|Statement of the Chinese Delegation at the 2011 Conference on Facilitating the Entry into Force of the Comprehensive Nuclear-Test-Ban Treaty|
(New York，23 September 2011)
Please allow me, on behalf of the Chinese delegation, to congratulate Mexico and Sweden on your assumption of the presidency of the Conference. I am confident that with your rich diplomatic experience, you will surely guide the conference to a success. I would also like to take this opportunity to pay our tribute to Executive Secretary Mr. Tibor Toth of the Provisional Technical Secretariat (PTS) of the Preparatory Commission (PrepCom) for the Comprehensive Nuclear-Test-Ban Treaty Organization (CTBTO), and the precedent presidents, France and Morocco, for their contribution in facilitating the entry into force of the Treaty.
The Comprehensive Nuclear-Test-Ban Treaty (CTBT) was concluded following intensive and arduous negotiations at the Conference on Disarmament, attributed to the concerted effort of the international community. It is a successful model of multilateral arms control negotiations, a significant milestone in the process of international arms control and disarmament and a major step in human endeavors toward the goal of complete prohibition and thorough destruction of nuclear weapons. The CTBT, together with the Treaty on Non-Proliferation of Nuclear Weapons (NPT) and other important international arms control instuments, known as pillars of international arms control, disarmament and non-proliferation efforts, is of great significance for preventing horizontal as well as vertical nuclear weapons proliferation and for promoting the international nuclear disarmament process.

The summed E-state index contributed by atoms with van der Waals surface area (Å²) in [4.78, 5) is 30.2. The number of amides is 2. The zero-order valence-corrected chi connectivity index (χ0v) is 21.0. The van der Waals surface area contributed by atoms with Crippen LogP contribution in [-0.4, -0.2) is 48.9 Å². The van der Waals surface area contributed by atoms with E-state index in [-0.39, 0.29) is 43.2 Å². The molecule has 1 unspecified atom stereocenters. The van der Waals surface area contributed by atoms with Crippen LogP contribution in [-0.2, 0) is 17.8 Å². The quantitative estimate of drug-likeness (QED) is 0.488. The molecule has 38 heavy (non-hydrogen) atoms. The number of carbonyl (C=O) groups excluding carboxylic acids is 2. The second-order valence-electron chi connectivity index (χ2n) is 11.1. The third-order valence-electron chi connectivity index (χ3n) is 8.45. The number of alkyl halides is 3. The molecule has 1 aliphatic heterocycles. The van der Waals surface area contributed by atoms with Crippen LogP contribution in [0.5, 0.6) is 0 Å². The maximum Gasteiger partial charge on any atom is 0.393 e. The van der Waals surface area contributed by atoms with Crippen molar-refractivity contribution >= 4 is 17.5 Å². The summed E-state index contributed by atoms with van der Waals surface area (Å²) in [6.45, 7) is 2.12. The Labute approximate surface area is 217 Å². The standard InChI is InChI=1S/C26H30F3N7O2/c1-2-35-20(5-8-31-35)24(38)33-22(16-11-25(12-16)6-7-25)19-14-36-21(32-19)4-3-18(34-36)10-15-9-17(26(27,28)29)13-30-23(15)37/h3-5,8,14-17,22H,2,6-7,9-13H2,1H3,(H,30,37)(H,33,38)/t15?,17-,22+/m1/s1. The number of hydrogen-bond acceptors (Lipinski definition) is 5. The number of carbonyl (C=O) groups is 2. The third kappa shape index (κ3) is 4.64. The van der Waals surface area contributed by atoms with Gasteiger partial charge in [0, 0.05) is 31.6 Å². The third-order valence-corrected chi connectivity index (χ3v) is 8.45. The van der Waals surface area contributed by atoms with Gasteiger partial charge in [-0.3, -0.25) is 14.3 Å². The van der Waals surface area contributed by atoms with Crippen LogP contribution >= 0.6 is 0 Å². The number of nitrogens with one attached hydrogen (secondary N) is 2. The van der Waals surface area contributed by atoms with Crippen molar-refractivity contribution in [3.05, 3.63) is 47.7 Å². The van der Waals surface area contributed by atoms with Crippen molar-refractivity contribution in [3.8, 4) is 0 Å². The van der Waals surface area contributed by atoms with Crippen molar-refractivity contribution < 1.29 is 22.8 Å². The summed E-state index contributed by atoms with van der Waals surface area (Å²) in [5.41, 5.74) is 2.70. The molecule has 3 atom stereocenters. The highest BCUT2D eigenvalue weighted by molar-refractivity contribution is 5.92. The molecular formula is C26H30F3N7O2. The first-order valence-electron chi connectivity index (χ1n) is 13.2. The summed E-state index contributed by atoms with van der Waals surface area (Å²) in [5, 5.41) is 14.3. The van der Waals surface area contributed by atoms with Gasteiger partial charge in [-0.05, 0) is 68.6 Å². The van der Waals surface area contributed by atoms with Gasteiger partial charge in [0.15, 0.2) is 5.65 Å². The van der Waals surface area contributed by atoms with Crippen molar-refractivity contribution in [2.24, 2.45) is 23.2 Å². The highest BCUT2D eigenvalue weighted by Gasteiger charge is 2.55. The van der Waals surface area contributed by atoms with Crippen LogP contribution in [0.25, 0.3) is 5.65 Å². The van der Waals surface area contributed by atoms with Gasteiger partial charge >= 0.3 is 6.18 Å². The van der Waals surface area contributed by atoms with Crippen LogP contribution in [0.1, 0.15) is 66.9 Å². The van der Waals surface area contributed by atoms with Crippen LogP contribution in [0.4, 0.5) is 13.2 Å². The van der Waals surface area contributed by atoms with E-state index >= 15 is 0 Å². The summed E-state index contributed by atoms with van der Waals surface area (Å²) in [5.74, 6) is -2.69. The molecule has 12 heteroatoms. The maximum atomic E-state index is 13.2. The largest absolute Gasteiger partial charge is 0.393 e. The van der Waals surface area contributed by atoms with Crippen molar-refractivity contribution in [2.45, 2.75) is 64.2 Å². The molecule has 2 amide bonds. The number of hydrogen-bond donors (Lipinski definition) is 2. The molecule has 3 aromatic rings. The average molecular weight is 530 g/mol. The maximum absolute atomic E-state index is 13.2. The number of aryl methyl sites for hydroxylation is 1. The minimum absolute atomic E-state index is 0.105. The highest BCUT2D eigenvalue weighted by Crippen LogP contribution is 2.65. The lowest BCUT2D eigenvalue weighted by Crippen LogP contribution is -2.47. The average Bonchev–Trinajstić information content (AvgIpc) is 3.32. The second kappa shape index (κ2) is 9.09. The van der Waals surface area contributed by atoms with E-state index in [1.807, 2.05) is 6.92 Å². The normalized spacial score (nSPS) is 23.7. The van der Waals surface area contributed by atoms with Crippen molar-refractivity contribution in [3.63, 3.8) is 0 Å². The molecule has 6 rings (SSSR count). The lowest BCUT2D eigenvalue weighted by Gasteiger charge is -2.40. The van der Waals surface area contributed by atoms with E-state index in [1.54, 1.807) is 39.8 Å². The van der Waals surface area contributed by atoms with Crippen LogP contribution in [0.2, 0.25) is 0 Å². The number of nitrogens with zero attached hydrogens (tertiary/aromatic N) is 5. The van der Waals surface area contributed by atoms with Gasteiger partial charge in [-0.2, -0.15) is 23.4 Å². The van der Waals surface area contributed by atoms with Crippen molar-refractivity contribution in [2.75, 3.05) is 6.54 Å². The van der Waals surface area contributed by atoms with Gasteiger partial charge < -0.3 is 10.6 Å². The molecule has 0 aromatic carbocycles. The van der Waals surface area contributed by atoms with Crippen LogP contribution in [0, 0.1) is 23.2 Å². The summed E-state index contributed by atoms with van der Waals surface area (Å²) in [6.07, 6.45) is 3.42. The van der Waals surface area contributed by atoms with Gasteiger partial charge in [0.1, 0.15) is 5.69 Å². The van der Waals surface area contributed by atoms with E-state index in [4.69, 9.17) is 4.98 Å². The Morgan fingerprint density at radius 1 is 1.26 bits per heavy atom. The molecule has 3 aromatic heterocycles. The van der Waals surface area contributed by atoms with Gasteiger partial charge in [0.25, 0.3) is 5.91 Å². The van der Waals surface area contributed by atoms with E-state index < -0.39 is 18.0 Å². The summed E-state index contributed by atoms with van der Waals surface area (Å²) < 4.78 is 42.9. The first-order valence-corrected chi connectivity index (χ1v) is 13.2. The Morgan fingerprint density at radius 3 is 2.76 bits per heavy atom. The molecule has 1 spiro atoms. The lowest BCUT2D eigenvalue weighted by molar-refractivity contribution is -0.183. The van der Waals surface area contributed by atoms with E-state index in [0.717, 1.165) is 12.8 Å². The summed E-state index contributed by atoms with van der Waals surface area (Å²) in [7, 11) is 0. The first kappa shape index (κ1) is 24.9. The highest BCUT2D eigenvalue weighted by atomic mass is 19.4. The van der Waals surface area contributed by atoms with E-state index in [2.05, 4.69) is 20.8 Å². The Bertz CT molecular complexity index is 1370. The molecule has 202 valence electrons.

Since the CTBT was opened for signature fifteen years ago, its purposes and objectives have gained extensive recognition and support by the international community. The pre-entry-into-force technical preparation has made remarkable progress and the Treaty's verification regime has been developing steadily. Although the Treaty has not yet entered into force, nuclear-test-ban has become an important international consensus strongly supported by the vast majority of countries in the world.
In recent years, there have been signs for revival of the international nuclear disarmament process, and voices of the international community calling for the ultimate realization of complete prohibition and thorough destruction of nuclear weapons has been rising. In 2010, the Eighth NPT Review Conference successfully adopted its Final Document, therein urging states to sign and ratify the CTBT at an early date.
On the other hand, the international nuclear disarmament and non-proliferation process is still confronted with serious challenges. The research and development of new nuclear weapon designs, the development and deployment of missile defence systems, the twists and turns of unresolved regional nuclear issues and the increasing risks in nuclear proliferation and nuclear security are all negatively impacting on the peace and stability of certain regions and the world at large.
Under the current circumstances, promoting an early entry into force of the CTBT is of more practical significance to promoting nuclear disarmament process, preventing nuclear weapons proliferation and maintaining and consolidating international peace and security. This requires the international community to enhance solidarity and cooperation, particularly the relevant states to make concerted efforts, so as to create favorable conditions for the early entry into force of the CTBT.